Do You Have a Fear of Death? Here’s How Therapy Can Help

Most of us experience some worry about dying. Even though we know that life is ultimately finite, being aware of your final demise can feel unnerving and frightening. To complicate matters, the topic is largely taboo in mainstream society. We don’t really talk about the fear of death until we’re faced with it directly. 

Thanatophobia is a specific type of anxiety about the process of dying and one’s own end of life. This anxiety transcends general discomfort and can interfere with your daily functioning. Here’s how therapy can help.

Understanding the Fear of Death

It’s common to worry about dying- whether that applies to losing loved ones or experiencing your own death. However, most people can accept this reality as a standard part of life.

But someone with a pronounced fear of death faces tremendous anxiety about the inevitability of death. With this, they tend to worry excessively about:

  • Absolute separation from loved ones
  • Coping with losing a specific person
  • Leaving loved ones behind after their death

The fears often feel so intense that they impact one’s daily mood and behaviors. In more severe cases, death anxiety stunts someone from truly embracing the virtues of life. 

Symptoms of Death Anxiety 

The fear of death can cause phobic symptoms that range in severity. Keep in mind that symptoms may fluctuate based on your individual circumstances and other relevant stressors. Common symptoms include:

  • Experiencing intense anxiety about dying
  • Having physical symptoms like stomach aches, panic attacks, or headaches
  • Feeling helpless or directionless 
  • Avoiding situations or people that specifically remind you about death 
  • Feeling depressed or apathetic about life

Death anxiety can start at any point during one’s life. It may become more exacerbated during grief or when a life-threatening crisis occurs. 

How Therapy Can Help You Cope

Therapy won’t eliminate your fear of death or necessarily change the sadness you experience when grieving a loss. As mentioned, some anxiety is normal. Likewise, it’s also normal (and healthy) to experience various emotions during the grief process. 

However, therapy can offer a refreshing perspective on embracing life while also providing you with appropriate coping skills to manage your anxiety symptoms. Here are some other ways seeking professional support can benefit you.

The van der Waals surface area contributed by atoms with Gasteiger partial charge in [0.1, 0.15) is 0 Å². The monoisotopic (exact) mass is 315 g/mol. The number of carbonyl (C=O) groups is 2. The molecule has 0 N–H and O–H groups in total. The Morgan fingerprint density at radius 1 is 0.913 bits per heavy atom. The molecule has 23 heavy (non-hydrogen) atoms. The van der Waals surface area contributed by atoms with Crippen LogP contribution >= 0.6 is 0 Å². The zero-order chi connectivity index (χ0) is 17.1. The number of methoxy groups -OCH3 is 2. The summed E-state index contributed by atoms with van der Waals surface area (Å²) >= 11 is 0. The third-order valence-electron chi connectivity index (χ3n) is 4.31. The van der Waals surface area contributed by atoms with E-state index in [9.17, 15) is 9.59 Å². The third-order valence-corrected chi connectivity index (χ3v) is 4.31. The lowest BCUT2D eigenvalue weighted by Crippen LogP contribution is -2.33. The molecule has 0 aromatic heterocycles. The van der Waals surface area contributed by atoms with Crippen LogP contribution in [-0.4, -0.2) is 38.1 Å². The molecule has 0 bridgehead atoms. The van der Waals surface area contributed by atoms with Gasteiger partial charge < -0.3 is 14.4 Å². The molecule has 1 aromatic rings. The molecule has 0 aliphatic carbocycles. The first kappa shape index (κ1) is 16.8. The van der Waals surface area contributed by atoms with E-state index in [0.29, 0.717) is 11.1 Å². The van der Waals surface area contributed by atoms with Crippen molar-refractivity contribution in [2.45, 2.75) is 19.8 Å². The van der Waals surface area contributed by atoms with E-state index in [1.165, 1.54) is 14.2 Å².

Making More of Your Current Life 

Confronting the fear of death often entails embracing a more intentional, meaningful life. When you learn how to live in the present moment, anxiety tends to dissipate.

Unfortunately, most people live in an auto-pilot mode. They don’t necessarily recognize their values or live in a way that brings them joy. Instead, they keep doing what they’ve always done without really questioning its merit. 

Therefore, to make more out of your current life, you might need to reevaluate some serious choices. For example, is it time to change jobs or end an unhealthy relationship? Do you need to stop a particular habit? Therapy can help you outweigh these decisions and make proactive changes in the right direction. 

Recognizing Your Anxiety Triggers

The fear of death often stems from feeling powerless or hopeless. These are uncomfortable feelings, and they can result in people believing they are trapped.

Therapy can help you identify some of these triggers. That awareness permits you to develop an action plan for how you will manage them as they arise.

Working Through Grief

Grief can exacerbate your own fear of death. Losing someone can be jarring, and it often sends people into some existential anxiety.

Grief therapy offers support and encouragement during this time. You can work with your therapist to process your emotions and learn healthy ways to cope with sadness, fear, guilt, or anger. 

Accepting Uncertainty and Fear

To some extent, people with a fear of death must ultimately accept that their fear will come true. That is the nature of being human. 

Therapy can help you reach this significant point of acceptance. Acceptance doesn’t mean you like a specific situation. It simply means that you recognize the reality and no longer resist or try to change it. When people can accept something, they tend to experience greater emotional relief and freedom. 

By accepting the ambiguity of life, you become less attached to specific outcomes and desires. You may no longer try to control things that are beyond your realm of control. Subsequently, this emotional shift  frees your time and energy to focus on what’s most important to you. 

Final Thoughts

Grappling with the fear of death can be challenging. This is especially true if you’re facing a concerning medical diagnosis or complicated grief. In addition, some people find that this fear becomes more pronounced with age. 
At Willow Counseling, we are here to support you during this time. We believe that you can learn how to cope with your anxiety and live more wholeheartedly. Contact us today to get started!

Willow Counseling, PLLC, Nashville, TN

Willow Counseling, PLLC exists to provide quality trauma-informed mental health counseling to the Nashville community, recognizing the interconnectedness of our emotional, spiritual and physical selves. We work together to alleviate symptoms, learn better coping skills, relieve burdens, remove the pain of trauma, and so much more. However, our greatest desire is for you to know what it means to feel purpose and joy again and to recognize the strength and worth you have to offer the world.


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